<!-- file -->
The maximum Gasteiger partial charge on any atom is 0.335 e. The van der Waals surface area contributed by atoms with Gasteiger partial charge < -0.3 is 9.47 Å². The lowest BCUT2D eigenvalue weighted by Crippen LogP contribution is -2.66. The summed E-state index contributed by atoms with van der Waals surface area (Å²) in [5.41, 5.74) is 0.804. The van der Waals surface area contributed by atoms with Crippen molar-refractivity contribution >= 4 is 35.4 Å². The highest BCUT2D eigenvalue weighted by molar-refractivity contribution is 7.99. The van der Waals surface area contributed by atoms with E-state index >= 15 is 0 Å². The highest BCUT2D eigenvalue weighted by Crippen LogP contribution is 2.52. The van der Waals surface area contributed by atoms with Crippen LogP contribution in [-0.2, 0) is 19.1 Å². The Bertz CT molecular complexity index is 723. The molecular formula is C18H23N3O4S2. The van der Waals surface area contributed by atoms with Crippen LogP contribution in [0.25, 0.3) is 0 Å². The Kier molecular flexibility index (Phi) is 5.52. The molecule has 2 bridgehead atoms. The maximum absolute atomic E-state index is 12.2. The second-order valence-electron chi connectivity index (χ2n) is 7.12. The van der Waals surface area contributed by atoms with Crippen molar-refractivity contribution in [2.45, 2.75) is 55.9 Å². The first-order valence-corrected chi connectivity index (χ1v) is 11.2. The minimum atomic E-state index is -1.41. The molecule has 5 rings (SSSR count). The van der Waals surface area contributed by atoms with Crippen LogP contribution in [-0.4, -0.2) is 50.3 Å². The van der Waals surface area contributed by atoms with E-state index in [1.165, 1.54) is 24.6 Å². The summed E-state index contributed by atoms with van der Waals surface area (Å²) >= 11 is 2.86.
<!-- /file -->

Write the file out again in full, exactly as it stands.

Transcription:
The maximum Gasteiger partial charge on any atom is 0.335 e. The van der Waals surface area contributed by atoms with Gasteiger partial charge < -0.3 is 9.47 Å². The lowest BCUT2D eigenvalue weighted by Crippen LogP contribution is -2.66. The summed E-state index contributed by atoms with van der Waals surface area (Å²) in [5.41, 5.74) is 0.804. The van der Waals surface area contributed by atoms with Crippen molar-refractivity contribution >= 4 is 35.4 Å². The highest BCUT2D eigenvalue weighted by molar-refractivity contribution is 7.99. The van der Waals surface area contributed by atoms with E-state index >= 15 is 0 Å². The highest BCUT2D eigenvalue weighted by Crippen LogP contribution is 2.52. The van der Waals surface area contributed by atoms with Crippen LogP contribution in [-0.2, 0) is 19.1 Å². The Bertz CT molecular complexity index is 723. The molecular formula is C18H23N3O4S2. The van der Waals surface area contributed by atoms with Crippen LogP contribution in [0.25, 0.3) is 0 Å². The Kier molecular flexibility index (Phi) is 5.52. The molecule has 2 bridgehead atoms. The maximum absolute atomic E-state index is 12.2. The second-order valence-electron chi connectivity index (χ2n) is 7.12. The van der Waals surface area contributed by atoms with Crippen molar-refractivity contribution in [2.45, 2.75) is 55.9 Å². The first-order valence-corrected chi connectivity index (χ1v) is 11.2. The minimum atomic E-state index is -1.41. The molecule has 5 rings (SSSR count). The van der Waals surface area contributed by atoms with Crippen LogP contribution in [-0.4, -0.2) is 50.3 Å². The van der Waals surface area contributed by atoms with E-state index in [1.165, 1.54) is 24.6 Å². The summed E-state index contributed by atoms with van der Waals surface area (Å²) >= 11 is 2.86.